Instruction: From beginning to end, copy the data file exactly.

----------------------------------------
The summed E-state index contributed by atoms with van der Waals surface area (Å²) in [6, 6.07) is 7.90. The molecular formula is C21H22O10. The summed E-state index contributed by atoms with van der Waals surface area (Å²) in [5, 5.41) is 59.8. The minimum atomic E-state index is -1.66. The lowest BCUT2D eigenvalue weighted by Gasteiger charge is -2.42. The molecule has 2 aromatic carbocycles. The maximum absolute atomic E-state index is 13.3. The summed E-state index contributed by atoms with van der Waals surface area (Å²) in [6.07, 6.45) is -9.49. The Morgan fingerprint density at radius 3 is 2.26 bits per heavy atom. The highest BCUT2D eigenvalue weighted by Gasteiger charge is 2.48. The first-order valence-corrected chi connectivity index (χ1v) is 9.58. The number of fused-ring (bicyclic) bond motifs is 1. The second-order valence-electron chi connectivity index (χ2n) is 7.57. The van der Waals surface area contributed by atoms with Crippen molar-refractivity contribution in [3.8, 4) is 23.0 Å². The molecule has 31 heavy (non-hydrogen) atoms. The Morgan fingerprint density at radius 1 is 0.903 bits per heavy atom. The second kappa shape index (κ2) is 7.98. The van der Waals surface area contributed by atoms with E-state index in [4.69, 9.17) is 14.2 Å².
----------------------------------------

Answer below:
The summed E-state index contributed by atoms with van der Waals surface area (Å²) in [6, 6.07) is 7.90. The molecular formula is C21H22O10. The summed E-state index contributed by atoms with van der Waals surface area (Å²) in [5, 5.41) is 59.8. The minimum atomic E-state index is -1.66. The lowest BCUT2D eigenvalue weighted by Gasteiger charge is -2.42. The molecule has 2 aromatic carbocycles. The maximum absolute atomic E-state index is 13.3. The summed E-state index contributed by atoms with van der Waals surface area (Å²) in [6.07, 6.45) is -9.49. The Morgan fingerprint density at radius 3 is 2.26 bits per heavy atom. The highest BCUT2D eigenvalue weighted by Gasteiger charge is 2.48. The first-order valence-corrected chi connectivity index (χ1v) is 9.58. The number of fused-ring (bicyclic) bond motifs is 1. The second-order valence-electron chi connectivity index (χ2n) is 7.57. The van der Waals surface area contributed by atoms with Crippen molar-refractivity contribution in [3.8, 4) is 23.0 Å². The molecule has 31 heavy (non-hydrogen) atoms. The Morgan fingerprint density at radius 1 is 0.903 bits per heavy atom. The second kappa shape index (κ2) is 7.98. The van der Waals surface area contributed by atoms with E-state index in [4.69, 9.17) is 14.2 Å².